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What enabled the passage of meaningful civil rights legislation in the mid 1960's and...

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fratattack | Student, Undergraduate | eNotes Newbie

Posted December 5, 2009 at 10:52 AM via web

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What enabled the passage of meaningful civil rights legislation in the mid 1960's and how much real change did those laws bring about?

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pohnpei397 | College Teacher | (Level 3) Distinguished Educator

Posted December 5, 2009 at 11:15 AM (Answer #1)

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Main things that enabled this:

  1. Anti-racist rhetoric of World War II -- helped to promote the idea that America should not be racist the way the Nazis were.
  2. Cold War.  The US needed to convince the African and Asian nations that the US was on their side.  This was hard to do when the US had racist laws on the books.
  3. Brown v. Board of Education.  This put into law the idea that segregation should not be legal (even though it only actually prohibited it in schools).
  4. All of these contributed to the main factor, which was the push by (mainly black) activists to get civil rights legislation passed.
  5. LBJ -- for whatever reason, he tried hard to pass civil rights legislation even though it hurt him and it hurt the Democratic Party for years to come (arguably up to the present).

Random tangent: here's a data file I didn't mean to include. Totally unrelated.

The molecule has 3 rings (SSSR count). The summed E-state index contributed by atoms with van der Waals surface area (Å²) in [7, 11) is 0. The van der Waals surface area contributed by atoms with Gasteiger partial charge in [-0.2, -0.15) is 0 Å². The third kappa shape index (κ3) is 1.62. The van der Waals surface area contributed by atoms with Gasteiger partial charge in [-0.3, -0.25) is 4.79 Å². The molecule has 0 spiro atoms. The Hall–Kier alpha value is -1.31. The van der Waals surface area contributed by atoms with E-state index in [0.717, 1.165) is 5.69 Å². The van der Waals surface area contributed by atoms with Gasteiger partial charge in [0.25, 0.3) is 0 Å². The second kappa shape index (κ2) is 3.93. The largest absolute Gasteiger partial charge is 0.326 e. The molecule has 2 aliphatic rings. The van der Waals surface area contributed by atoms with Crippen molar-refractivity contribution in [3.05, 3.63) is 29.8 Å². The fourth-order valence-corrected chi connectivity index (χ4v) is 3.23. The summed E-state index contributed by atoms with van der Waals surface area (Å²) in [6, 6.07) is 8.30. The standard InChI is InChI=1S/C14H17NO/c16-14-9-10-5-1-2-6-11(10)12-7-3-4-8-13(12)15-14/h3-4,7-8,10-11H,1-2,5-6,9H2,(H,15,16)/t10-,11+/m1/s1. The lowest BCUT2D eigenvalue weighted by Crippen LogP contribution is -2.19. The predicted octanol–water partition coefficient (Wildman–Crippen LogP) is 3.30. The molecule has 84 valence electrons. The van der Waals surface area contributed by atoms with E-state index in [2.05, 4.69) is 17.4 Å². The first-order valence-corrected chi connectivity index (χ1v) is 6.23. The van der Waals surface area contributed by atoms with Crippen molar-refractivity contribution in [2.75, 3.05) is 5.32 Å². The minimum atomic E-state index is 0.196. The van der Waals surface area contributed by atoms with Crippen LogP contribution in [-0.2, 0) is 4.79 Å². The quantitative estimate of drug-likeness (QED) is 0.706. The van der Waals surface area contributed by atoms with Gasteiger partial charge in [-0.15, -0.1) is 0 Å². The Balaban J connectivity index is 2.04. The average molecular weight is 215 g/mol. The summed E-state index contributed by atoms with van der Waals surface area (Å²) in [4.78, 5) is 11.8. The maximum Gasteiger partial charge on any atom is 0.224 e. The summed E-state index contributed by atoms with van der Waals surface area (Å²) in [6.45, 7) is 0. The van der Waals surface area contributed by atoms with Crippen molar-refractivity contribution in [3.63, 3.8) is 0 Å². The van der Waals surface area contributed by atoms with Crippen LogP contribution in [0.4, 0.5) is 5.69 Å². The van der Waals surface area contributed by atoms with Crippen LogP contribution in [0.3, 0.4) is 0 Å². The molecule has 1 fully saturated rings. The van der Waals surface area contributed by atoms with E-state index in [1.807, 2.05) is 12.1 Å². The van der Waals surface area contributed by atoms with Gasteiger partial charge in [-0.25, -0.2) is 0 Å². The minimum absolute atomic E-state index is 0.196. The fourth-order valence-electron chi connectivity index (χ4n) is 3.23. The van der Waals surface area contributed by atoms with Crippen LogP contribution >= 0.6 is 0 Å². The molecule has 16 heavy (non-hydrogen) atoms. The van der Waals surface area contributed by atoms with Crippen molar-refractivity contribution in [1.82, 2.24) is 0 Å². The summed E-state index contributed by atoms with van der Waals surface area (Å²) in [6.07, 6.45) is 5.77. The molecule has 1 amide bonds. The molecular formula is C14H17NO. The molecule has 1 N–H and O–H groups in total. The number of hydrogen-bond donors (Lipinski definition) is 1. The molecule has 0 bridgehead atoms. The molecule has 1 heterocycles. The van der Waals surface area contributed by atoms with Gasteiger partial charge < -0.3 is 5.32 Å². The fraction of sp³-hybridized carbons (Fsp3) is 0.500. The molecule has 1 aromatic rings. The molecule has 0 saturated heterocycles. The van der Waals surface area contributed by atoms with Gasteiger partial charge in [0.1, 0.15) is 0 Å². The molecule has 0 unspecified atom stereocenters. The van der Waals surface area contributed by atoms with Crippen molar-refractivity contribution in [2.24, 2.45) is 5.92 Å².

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akannan | Middle School Teacher | (Level 3) Distinguished Educator

Posted December 5, 2009 at 9:20 PM (Answer #2)

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As the previous post alluded, a convergence of many factors resulted in the passage of Civil Right Legislation in the 1960s.  Social activism through the Civil Rights Movement played a very large role in this process.  The work and actions of leaders like King, Malcolm X, SNCC, and other individuals/ groups started raising awareness of the challenges of professing freedom but practicing racism.  This level of awareness was also articulated through the beliefs and mythology of President Kennedy, and when he died, passage of Civil Rights Legislation became morphed with the fulfillment of his legacy.  Student activism, which stressed liberalzed notions of expanding narrative based on class, gender, sexual orientation, and artistic reality, also focused on race, as well. President Johnson's vision in his inaugural address made the passage of Civil Rights Legislation both a reality of this convergence and the realization of it.

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